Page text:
Lucius Annaeus Seneca (4 BCE–65 CE) was a Roman Stoic philosopher, dramatist, statesman, and advisor to the emperor Nero, all during the Silver Age of Latin literature. The Complete Works of Lucius Annaeus Seneca is a fresh and compelling series of new English-language translations of his works in eight accessible volumes. Edited by world-renowned classicists Elizabeth Asmis, Shadi Bartsch, and Martha C. Nussbaum, this engaging collection restores Seneca—whose works have been highly praised by modern authors from Desiderius Erasmus to Ralph Waldo Emerson—to his rightful place among the classical writers most widely studied in the humanities.
On Benefits, written between 56 and 64 CE, is a treatise addressed to Seneca’s close friend Aebutius Liberalis. The longest of Seneca’s works dealing with a single subject—how to give and receive benefits and how to express gratitude appropriately—On Benefits is the only complete work on what we now call “gift exchange” to survive from antiquity. Benefits were of great personal significance to Seneca, who remarked in one of his later letters that philosophy teaches, above all else, to owe and repay benefits well.
“Griffin and Inwood’s work breathes new life into Seneca’s essential text, which has been neglected for too long.”
Bryn Mawr Classical Review
“An excellent volume in every way. Seneca’s essay has a potential interest for readers going far beyond scholars and students of ancient philosophy, and all those involved have, clearly, made every attempt to make this volume highly accessible and informative. I can think of no translators better qualified to tackle this text, and the end product entirely justifies their efforts.”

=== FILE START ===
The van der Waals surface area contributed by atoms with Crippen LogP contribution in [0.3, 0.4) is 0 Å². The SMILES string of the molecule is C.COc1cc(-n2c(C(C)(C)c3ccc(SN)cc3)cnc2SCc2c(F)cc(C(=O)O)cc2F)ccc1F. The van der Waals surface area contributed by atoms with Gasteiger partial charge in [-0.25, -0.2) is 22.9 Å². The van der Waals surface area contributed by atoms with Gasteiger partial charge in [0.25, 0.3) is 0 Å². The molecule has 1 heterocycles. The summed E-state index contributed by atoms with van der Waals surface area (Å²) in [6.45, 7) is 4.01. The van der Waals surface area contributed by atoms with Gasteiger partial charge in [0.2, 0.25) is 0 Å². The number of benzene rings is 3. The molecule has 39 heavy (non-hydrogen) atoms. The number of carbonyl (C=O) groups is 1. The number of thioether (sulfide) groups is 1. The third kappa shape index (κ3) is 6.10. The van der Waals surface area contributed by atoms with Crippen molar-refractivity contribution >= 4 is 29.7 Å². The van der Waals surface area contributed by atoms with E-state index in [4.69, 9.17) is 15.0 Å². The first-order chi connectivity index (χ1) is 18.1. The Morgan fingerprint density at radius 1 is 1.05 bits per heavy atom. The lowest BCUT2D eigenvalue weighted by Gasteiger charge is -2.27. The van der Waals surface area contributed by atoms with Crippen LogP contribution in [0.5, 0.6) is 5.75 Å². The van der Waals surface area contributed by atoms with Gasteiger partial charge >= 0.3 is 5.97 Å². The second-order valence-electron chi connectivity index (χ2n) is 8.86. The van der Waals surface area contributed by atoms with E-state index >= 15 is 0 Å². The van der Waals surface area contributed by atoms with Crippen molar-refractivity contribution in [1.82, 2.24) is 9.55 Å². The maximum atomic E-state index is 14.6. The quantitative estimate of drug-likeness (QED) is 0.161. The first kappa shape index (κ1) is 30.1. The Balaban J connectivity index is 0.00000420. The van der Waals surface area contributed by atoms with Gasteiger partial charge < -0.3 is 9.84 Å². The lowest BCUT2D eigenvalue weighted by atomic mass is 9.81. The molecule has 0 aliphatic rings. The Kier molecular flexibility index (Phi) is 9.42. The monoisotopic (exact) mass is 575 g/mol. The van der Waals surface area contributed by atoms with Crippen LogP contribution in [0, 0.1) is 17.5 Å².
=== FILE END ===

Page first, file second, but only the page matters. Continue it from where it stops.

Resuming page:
“The translation is excellent: Seneca’s Latin is not easy, and the translators successfully turn it into English that is true to the Latin and enjoyable to read.”
“[Griffin and Inwood’s translation] is elegant, flowing, and for the most part highly readable. . . . Ultimately, the beauty of Seneca’s text is his alone, and one must enjoy his style, rhetorical twists, and intricacy of thought in the original. But for those who cannot, Griffin and Inwood’s translation is the next best thing!”
Notre Dame Philosophical Reviews
“Beautifully introduced and translated by Griffin and Inwood. . . . [On Benefits] reveals much about how elite members of Roman society interacted and what they regarded as important.”
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